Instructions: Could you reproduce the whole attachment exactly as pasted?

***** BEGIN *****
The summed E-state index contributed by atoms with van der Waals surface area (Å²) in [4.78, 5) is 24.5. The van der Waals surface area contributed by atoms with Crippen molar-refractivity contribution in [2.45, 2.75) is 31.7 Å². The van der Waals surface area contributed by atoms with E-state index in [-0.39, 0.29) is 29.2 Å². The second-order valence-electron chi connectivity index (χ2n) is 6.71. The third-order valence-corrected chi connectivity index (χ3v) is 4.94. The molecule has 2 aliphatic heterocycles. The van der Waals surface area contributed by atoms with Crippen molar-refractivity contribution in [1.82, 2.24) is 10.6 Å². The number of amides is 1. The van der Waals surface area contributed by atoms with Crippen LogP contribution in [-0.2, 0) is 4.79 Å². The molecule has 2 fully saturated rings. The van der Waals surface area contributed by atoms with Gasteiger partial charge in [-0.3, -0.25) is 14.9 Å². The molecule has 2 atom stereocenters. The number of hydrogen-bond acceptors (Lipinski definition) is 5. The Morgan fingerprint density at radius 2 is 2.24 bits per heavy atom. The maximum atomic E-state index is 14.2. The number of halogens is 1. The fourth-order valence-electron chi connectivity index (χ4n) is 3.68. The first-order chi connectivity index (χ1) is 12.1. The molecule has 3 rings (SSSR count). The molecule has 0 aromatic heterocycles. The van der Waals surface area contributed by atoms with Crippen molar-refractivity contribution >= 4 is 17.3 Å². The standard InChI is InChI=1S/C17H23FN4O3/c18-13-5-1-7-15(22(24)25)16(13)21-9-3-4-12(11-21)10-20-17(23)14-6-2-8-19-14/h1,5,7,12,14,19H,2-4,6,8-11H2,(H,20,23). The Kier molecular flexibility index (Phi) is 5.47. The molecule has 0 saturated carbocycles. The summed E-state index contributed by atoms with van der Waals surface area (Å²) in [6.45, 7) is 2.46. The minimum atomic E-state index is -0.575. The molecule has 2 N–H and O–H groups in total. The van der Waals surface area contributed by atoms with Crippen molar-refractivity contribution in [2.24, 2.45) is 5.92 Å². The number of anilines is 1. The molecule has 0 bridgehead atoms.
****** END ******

The summed E-state index contributed by atoms with van der Waals surface area (Å²) in [4.78, 5) is 24.5. The van der Waals surface area contributed by atoms with Crippen molar-refractivity contribution in [2.45, 2.75) is 31.7 Å². The van der Waals surface area contributed by atoms with E-state index in [-0.39, 0.29) is 29.2 Å². The second-order valence-electron chi connectivity index (χ2n) is 6.71. The third-order valence-corrected chi connectivity index (χ3v) is 4.94. The molecule has 2 aliphatic heterocycles. The van der Waals surface area contributed by atoms with Crippen molar-refractivity contribution in [1.82, 2.24) is 10.6 Å². The number of amides is 1. The van der Waals surface area contributed by atoms with Crippen LogP contribution in [-0.2, 0) is 4.79 Å². The molecule has 2 fully saturated rings. The van der Waals surface area contributed by atoms with Gasteiger partial charge in [-0.3, -0.25) is 14.9 Å². The molecule has 2 atom stereocenters. The number of hydrogen-bond acceptors (Lipinski definition) is 5. The Morgan fingerprint density at radius 2 is 2.24 bits per heavy atom. The maximum atomic E-state index is 14.2. The number of halogens is 1. The fourth-order valence-electron chi connectivity index (χ4n) is 3.68. The first-order chi connectivity index (χ1) is 12.1. The molecule has 3 rings (SSSR count). The molecule has 0 aromatic heterocycles. The van der Waals surface area contributed by atoms with Crippen molar-refractivity contribution >= 4 is 17.3 Å². The standard InChI is InChI=1S/C17H23FN4O3/c18-13-5-1-7-15(22(24)25)16(13)21-9-3-4-12(11-21)10-20-17(23)14-6-2-8-19-14/h1,5,7,12,14,19H,2-4,6,8-11H2,(H,20,23). The Kier molecular flexibility index (Phi) is 5.47. The molecule has 0 saturated carbocycles. The summed E-state index contributed by atoms with van der Waals surface area (Å²) in [6.45, 7) is 2.46. The minimum atomic E-state index is -0.575. The molecule has 2 N–H and O–H groups in total. The van der Waals surface area contributed by atoms with Crippen molar-refractivity contribution in [2.24, 2.45) is 5.92 Å². The number of anilines is 1. The molecule has 0 bridgehead atoms.